In addition to CEO and founder Don McLean, who played a role in development of Mountain Village at Telluride, the development group seeking to revive the Stagecoach Ski Area includes the following.

• Steamboat Realtor Steve Elkins, one of three founders of the new group, who, from 1970 to 1994, was the Steamboat Ski Area’s director of planning and development with responsibility for construction management.

• Boulder certified public accountant Scott Sober, another founder, who will serve as president and director of finance.

• Former vice president of real estate development at Vail Resorts, Rick MacCutcheon, will act as the chief financial officer at Stagecoach.

“It will be a ski area built by skiers for skiers and riders,” McLean said, “with intermediate terrain, beginner terrain and some pleasant surprises, with some (steep) pitches that exceed anything in the area. … We’re not coming in with $100 million to build a six-story building.” We intend to develop, “something that’s more organic that follows what the land tells us to do and not try to rush it.”

If the ski are re-opens late next year, base operations will be in temporary buildings, McLean said.

The pending purchase involves 3,500 acres of private land, eliminating the need to go through the protracted and costly environmental impact process required to build a ski area on public land.

McLean grew up skiing in the upper peninsula of Michigan and later moved to Vail, where he was a ski patroller and roommate of the son of legendary Vail pioneer Pete Seibert. He graduated to the sales team at Beaver Creek, then moved on to Telluride, where he reported to resort owner Ron Allred during development of the mountain village.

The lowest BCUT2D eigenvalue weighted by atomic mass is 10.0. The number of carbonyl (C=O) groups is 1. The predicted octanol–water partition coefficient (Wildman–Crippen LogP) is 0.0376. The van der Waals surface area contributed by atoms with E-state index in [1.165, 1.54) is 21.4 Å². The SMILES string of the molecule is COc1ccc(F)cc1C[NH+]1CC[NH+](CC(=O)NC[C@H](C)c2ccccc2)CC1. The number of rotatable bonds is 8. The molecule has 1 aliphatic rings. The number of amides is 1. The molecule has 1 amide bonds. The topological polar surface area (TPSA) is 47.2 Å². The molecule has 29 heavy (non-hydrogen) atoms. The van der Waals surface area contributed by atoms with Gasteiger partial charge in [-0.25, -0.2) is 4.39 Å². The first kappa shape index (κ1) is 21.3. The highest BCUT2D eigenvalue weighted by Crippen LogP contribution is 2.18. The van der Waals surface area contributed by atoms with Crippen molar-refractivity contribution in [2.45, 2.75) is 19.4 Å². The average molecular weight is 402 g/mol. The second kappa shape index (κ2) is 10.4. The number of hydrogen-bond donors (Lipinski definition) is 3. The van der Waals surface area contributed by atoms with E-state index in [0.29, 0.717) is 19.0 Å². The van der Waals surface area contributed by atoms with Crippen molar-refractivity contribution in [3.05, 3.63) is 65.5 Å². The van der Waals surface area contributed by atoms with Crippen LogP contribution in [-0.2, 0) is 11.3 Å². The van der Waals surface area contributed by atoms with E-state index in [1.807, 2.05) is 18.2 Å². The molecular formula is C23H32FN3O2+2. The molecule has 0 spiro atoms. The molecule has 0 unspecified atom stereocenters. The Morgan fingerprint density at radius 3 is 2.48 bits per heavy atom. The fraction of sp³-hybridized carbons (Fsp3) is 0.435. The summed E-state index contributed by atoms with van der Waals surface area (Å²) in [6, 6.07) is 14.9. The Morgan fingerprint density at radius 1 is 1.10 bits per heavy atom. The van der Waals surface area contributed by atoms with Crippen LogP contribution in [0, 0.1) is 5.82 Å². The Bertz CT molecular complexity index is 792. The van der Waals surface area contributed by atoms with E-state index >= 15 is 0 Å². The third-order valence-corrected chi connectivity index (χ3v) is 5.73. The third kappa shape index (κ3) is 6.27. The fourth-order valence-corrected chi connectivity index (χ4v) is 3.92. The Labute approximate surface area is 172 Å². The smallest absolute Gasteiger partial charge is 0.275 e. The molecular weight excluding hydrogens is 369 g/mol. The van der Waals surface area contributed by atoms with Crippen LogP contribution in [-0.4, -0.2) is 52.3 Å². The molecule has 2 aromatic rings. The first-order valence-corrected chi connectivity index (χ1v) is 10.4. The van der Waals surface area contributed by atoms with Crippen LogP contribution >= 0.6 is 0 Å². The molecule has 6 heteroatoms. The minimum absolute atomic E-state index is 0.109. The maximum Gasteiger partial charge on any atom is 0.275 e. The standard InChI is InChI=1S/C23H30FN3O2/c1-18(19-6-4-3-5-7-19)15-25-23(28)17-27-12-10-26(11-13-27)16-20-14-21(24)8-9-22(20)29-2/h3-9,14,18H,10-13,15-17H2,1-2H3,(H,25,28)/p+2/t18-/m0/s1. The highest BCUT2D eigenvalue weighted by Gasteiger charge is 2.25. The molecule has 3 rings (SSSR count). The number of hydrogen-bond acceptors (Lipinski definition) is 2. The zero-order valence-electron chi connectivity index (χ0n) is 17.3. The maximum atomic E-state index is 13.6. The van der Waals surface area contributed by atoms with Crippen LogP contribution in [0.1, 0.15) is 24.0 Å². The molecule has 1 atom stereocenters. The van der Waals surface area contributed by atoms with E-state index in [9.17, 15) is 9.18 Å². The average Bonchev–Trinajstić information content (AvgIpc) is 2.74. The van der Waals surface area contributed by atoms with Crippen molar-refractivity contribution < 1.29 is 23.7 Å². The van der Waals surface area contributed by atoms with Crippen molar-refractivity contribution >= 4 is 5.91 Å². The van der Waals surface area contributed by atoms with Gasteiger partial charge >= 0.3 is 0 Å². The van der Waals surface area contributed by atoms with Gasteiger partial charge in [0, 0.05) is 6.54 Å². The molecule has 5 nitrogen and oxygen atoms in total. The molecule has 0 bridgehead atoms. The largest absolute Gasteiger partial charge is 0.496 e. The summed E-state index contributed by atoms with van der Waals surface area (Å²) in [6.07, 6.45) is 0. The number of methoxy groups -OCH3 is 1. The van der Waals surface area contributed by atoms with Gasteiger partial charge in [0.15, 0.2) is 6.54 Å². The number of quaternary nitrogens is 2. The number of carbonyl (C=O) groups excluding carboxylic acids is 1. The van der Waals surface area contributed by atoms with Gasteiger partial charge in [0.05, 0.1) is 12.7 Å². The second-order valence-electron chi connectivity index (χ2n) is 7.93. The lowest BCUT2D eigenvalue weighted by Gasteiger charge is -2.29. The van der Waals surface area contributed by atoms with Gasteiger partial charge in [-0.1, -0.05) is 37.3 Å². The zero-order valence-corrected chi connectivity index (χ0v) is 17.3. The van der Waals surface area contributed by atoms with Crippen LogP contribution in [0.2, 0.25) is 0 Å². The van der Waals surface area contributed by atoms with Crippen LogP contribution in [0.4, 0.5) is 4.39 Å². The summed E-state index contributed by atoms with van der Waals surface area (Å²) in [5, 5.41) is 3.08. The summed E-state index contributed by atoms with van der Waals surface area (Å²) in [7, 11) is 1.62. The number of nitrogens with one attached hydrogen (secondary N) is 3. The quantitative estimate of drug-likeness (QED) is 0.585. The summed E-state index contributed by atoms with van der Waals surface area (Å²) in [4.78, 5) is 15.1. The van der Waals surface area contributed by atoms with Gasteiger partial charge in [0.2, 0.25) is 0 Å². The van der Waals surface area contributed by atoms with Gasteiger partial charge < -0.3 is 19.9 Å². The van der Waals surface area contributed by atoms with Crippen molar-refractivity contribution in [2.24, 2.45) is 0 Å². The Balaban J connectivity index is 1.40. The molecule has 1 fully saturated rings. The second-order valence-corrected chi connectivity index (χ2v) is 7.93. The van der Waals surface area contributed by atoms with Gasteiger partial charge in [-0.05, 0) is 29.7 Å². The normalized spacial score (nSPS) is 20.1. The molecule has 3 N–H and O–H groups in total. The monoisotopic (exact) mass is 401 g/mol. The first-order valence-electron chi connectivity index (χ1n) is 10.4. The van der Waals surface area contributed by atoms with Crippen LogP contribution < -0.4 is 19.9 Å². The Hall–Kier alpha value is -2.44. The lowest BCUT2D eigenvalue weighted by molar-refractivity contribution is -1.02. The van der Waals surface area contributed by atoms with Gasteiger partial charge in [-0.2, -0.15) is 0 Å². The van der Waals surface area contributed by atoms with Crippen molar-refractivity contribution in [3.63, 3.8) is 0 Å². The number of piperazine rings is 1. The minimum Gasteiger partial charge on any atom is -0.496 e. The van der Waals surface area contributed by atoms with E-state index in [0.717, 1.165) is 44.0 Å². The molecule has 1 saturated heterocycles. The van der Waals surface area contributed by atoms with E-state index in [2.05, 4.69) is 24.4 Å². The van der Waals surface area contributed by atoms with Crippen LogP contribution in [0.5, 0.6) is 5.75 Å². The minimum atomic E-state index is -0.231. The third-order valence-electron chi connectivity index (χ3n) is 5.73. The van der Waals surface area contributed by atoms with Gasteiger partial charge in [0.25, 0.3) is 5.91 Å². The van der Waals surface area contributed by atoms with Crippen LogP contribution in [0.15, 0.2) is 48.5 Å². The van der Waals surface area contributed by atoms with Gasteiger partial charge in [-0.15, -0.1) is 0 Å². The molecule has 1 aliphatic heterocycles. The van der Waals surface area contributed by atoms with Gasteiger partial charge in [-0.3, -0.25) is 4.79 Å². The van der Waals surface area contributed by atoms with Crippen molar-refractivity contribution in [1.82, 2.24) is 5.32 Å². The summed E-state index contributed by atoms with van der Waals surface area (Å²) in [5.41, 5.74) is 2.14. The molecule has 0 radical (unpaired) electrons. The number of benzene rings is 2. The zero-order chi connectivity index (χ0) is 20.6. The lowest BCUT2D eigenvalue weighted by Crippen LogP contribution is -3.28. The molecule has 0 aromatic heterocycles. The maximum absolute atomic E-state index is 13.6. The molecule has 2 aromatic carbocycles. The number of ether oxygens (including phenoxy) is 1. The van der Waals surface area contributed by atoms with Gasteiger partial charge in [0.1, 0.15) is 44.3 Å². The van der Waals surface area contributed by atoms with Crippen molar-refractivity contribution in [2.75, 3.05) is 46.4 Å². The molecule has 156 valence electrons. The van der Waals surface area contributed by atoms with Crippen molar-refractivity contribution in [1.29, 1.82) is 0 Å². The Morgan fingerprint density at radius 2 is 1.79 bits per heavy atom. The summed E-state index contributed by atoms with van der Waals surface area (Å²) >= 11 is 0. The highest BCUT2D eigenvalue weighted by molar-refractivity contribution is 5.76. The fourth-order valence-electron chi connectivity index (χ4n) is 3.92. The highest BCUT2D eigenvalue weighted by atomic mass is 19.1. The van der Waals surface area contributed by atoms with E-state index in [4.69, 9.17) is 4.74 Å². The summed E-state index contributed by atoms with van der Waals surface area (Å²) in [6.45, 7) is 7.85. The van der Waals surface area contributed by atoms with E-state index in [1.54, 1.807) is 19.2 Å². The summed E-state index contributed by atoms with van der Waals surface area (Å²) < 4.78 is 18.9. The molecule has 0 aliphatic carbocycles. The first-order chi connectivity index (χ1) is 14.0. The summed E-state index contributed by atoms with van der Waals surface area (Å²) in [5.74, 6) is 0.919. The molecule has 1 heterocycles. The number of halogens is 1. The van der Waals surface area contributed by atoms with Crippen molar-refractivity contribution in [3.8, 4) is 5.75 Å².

McLean’s intent is for the ski area to be public. He told Planning Commission that the chairlift manufacturer, Doppelmayr, has visited the site, and he has visited the company’s offices to make plans for the new ski lifts — a detachable, high-speed quad that would reach up the first two thirds of the north-facing ski mountain, with a second, fixed-grip quad that would go beyond the first lift to the top of the mountain.

McLean clarified that his ability to re-open the ski area 15 to 16 months from now is predicated on his ability to successfully gain a permit from the county for “a flexible master plan with boundaries and built-in flexibility,” — essentially, a master plan with boundaries and pre-agreed upon limits for density and open space. He also left open the possibility that the ski area could be operated privately if the public approval process doesn’t result in the issuance of a permit.

In addition to operating the ski area — which has about 2,200 vertical feet on north-facing slopes, where some ski trails already exist — McLean said plans include real estate development with significant amounts of open space.

Unincorporated Stagecoach, just east of the town of Oak Creek, is home to Stagecoach State Park, which surrounds the Upper Yampa Water Conservancy District’s Stagecoach Reservoir. The residential neighborhood comprises some housing that dates back to the original ski area, as well as contemporary neighborhoods with much newer homes. There are other large, undeveloped tracts within Stagecoach

Stagecoach has been owned for many years by the Wittemyer family, of Boulder, represented by longtime Steamboat Realtor Chris Wittemyer.

He confirmed the pending sale this week, but declined to elaborate.

“We’re optimistic the closing will take place,” he said.

Skiers in Northwest Colorado may find out within a year’s time if they’ll be able to ride a new chairlift at Stagecoach.

To reach Tom Ross, call 970-871-4205, email tross@SteamboatToday.com or follow him on Twitter @ThomasSRoss1